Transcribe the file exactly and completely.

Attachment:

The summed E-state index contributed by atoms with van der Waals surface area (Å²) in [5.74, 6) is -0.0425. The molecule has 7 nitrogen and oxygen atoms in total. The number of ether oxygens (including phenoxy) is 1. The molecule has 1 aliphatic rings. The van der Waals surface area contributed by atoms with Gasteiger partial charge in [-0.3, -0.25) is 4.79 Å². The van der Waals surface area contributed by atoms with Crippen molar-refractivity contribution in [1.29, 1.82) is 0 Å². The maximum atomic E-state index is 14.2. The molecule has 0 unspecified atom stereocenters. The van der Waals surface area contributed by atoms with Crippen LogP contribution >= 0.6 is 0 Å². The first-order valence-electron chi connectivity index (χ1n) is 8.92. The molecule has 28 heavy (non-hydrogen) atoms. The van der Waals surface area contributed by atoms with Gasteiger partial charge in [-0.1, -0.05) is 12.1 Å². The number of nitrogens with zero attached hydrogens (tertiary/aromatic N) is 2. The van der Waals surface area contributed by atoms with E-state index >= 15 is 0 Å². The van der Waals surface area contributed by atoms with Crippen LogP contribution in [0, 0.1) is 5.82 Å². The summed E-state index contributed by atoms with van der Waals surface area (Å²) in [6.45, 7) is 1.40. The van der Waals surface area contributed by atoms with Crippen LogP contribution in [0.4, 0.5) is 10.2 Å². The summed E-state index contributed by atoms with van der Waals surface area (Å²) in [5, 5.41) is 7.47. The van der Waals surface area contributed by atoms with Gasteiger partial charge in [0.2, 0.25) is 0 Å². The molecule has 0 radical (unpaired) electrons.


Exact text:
The summed E-state index contributed by atoms with van der Waals surface area (Å²) in [5.74, 6) is -0.0425. The molecule has 7 nitrogen and oxygen atoms in total. The number of ether oxygens (including phenoxy) is 1. The molecule has 1 aliphatic rings. The van der Waals surface area contributed by atoms with Gasteiger partial charge in [-0.3, -0.25) is 4.79 Å². The van der Waals surface area contributed by atoms with Crippen molar-refractivity contribution in [1.29, 1.82) is 0 Å². The maximum atomic E-state index is 14.2. The molecule has 0 unspecified atom stereocenters. The van der Waals surface area contributed by atoms with Crippen LogP contribution >= 0.6 is 0 Å². The first-order valence-electron chi connectivity index (χ1n) is 8.92. The molecule has 28 heavy (non-hydrogen) atoms. The van der Waals surface area contributed by atoms with Gasteiger partial charge in [-0.1, -0.05) is 12.1 Å². The number of nitrogens with zero attached hydrogens (tertiary/aromatic N) is 2. The van der Waals surface area contributed by atoms with E-state index >= 15 is 0 Å². The van der Waals surface area contributed by atoms with Crippen LogP contribution in [0, 0.1) is 5.82 Å². The summed E-state index contributed by atoms with van der Waals surface area (Å²) in [6.45, 7) is 1.40. The van der Waals surface area contributed by atoms with Crippen LogP contribution in [0.4, 0.5) is 10.2 Å². The summed E-state index contributed by atoms with van der Waals surface area (Å²) in [5, 5.41) is 7.47. The van der Waals surface area contributed by atoms with Gasteiger partial charge in [0.2, 0.25) is 0 Å². The molecule has 0 radical (unpaired) electrons.